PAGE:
The term "corporate spend" usually refers to the incidental but still significant outlays organizations make to support operations. Especially in nonmanufacturing industries, purchases of indirect goods and business services – such as computers, office supplies, furniture and services – as well as travel and entertainment can represent a significant percentage of total costs. Technology has evolved to the point where executives – especially the chief financial officer – need to take an overarching approach to corporate spend that utilizes technology to tighten controls, deepen visibility into expenditures, increase productivity and reduce process frictions. Spend management software and corporate spend cards – either physical or virtual – offer a means of achieving spend management objectives. This is part of a broader trend to digitizing outlays: I assert that by 2025, more than two-thirds of organizations will be using spend management software and corporate cards to achieve greater control and increased efficiency.
Software that automates the full scope of the accounting close, including reconciliations, consolidation and reporting, has grown more capable and affordable over the past five years. By enabling consistent process management that captures best practices, and by automating rote, repetitive activities to boost staff productivity, these applications enable organizations to shorten the close, make the process more efficient and reduce the risk of material errors by strengthening accounting controls. As accounting departments have learned over the past two years, close automation software helps ensure business continuity under any circumstance, especially as remote workforces that are able to perform the close virtually become more commonplace.
The Chief Financial Officer can enable her or his finance department play a more strategic role in company operations by adopting what I call profitability management. In the interest of time I’ve made this a very high-level description that’s intended to be just an introduction to the topic. Profitability management is a cross-functional effort. It integrates finance and sales to achieve an optimal balance of revenue and margin objectives. It’s an analytics-based approach designed achieve higher sales and fatter margins. Why should the CFO drive a profitability management initiative? The main reason is that it will improve the company’s profitability and competitiveness. The bottom line is the bottom line.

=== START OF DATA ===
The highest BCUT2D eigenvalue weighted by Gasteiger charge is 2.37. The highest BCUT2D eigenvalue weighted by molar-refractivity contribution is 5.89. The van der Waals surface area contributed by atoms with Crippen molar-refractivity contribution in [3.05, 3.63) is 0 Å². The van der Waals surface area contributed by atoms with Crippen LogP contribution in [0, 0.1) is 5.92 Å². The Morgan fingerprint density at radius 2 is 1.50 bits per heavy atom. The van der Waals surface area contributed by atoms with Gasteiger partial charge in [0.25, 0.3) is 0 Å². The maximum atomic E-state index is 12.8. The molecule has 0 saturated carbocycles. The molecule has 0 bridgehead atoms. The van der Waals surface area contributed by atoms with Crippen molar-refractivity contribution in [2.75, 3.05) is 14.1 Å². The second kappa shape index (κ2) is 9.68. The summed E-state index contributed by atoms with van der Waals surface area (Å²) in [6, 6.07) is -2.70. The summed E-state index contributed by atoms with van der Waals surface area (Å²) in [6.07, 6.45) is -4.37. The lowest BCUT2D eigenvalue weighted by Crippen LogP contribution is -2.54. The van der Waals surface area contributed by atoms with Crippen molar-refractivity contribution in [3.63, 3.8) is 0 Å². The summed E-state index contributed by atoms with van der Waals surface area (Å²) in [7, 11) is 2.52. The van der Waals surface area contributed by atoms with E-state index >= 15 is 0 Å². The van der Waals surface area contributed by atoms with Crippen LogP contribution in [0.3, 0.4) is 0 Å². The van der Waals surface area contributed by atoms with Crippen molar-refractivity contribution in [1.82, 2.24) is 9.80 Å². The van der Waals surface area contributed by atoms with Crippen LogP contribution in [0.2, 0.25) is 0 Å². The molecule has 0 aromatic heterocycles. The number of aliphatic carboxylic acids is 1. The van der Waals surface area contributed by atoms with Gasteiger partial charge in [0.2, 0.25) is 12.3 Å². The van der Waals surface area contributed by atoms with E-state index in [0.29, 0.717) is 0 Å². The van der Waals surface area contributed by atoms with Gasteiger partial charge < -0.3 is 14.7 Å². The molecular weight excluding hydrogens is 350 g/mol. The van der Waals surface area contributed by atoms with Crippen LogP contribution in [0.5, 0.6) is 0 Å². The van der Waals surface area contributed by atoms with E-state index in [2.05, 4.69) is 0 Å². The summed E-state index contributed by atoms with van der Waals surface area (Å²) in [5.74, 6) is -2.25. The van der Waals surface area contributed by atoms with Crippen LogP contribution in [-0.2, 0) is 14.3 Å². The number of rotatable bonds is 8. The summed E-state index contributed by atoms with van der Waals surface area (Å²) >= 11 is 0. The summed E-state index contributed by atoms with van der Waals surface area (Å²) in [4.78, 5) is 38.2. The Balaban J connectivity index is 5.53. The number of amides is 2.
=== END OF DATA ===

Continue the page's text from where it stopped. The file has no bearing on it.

Host Analytics recently announced it will now go by the name Planful. The change formally signifies a new chapter in an evolution that began with the company’s acquisition by Vector Capital a year ago and the accession of a new CEO, Grant Halloran. Planful executives say the new name better represents its focus, which is on what Ventana Research calls continuous planning, as well as its focus on the associated processes of forecasting, analysis, consolidation and reporting.
Like many other industry observers I’ve heard overblown claims for information technology for decades. However, I’ve also observed that – eventually – reality catches up with vision. Finance and accounting departments are particularly resistant to change, yet because almost no corporations use adding machines or typewriters any more, it’s clear that transformative change can happen. Nonetheless, because users of business computing systems are inundated with “it’s better than ever” promotions by vendors, journalists and industry analysts, may have grown jaded and disbelieving. In the case of ERP systems that help run many organizations, that is too bad because we are finally at the point of a fundamental change in this business-critical software category.
Topics: Social Media, Mobile Technology, Office of Finance, Operational Performance Management (OPM), Human Capital, Business Analytics, Business Collaboration, Business Intelligence, Cloud Computing, Business Performance Management (BPM), Customer Performance Management (CPM), Financial Performance Management (FPM), Supply Chain Performance Management (SCPM)